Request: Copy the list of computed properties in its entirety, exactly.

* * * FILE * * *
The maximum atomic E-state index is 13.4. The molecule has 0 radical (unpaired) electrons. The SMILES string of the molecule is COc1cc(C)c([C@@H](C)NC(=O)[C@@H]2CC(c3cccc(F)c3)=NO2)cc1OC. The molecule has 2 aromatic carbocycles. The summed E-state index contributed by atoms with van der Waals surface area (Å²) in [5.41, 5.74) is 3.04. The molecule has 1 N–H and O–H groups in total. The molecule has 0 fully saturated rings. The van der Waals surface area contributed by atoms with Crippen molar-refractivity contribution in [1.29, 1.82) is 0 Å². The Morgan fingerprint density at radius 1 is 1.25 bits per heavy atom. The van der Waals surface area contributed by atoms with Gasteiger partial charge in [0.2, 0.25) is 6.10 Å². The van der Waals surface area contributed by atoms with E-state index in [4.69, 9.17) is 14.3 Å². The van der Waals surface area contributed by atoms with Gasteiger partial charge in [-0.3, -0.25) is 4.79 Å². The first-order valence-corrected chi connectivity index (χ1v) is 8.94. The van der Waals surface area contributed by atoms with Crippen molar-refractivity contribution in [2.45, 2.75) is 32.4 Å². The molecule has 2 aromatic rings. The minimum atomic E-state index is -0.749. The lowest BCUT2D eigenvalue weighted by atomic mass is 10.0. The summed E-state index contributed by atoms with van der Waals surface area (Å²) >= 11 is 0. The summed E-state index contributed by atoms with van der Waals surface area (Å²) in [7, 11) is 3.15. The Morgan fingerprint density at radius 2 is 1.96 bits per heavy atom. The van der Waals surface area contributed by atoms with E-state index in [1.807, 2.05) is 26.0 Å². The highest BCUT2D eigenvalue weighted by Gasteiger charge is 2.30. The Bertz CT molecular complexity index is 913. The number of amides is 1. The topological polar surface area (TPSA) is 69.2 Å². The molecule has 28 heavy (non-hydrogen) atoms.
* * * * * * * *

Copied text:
The maximum atomic E-state index is 13.4. The molecule has 0 radical (unpaired) electrons. The SMILES string of the molecule is COc1cc(C)c([C@@H](C)NC(=O)[C@@H]2CC(c3cccc(F)c3)=NO2)cc1OC. The molecule has 2 aromatic carbocycles. The summed E-state index contributed by atoms with van der Waals surface area (Å²) in [5.41, 5.74) is 3.04. The molecule has 1 N–H and O–H groups in total. The molecule has 0 fully saturated rings. The van der Waals surface area contributed by atoms with Crippen molar-refractivity contribution in [1.29, 1.82) is 0 Å². The Morgan fingerprint density at radius 1 is 1.25 bits per heavy atom. The van der Waals surface area contributed by atoms with Gasteiger partial charge in [0.2, 0.25) is 6.10 Å². The van der Waals surface area contributed by atoms with E-state index in [4.69, 9.17) is 14.3 Å². The van der Waals surface area contributed by atoms with Gasteiger partial charge in [-0.3, -0.25) is 4.79 Å². The first-order valence-corrected chi connectivity index (χ1v) is 8.94. The van der Waals surface area contributed by atoms with Crippen molar-refractivity contribution in [2.45, 2.75) is 32.4 Å². The molecule has 2 aromatic rings. The minimum atomic E-state index is -0.749. The lowest BCUT2D eigenvalue weighted by atomic mass is 10.0. The summed E-state index contributed by atoms with van der Waals surface area (Å²) >= 11 is 0. The summed E-state index contributed by atoms with van der Waals surface area (Å²) in [7, 11) is 3.15. The Morgan fingerprint density at radius 2 is 1.96 bits per heavy atom. The van der Waals surface area contributed by atoms with E-state index in [1.807, 2.05) is 26.0 Å². The highest BCUT2D eigenvalue weighted by Gasteiger charge is 2.30. The Bertz CT molecular complexity index is 913. The number of amides is 1. The topological polar surface area (TPSA) is 69.2 Å². The molecule has 28 heavy (non-hydrogen) atoms.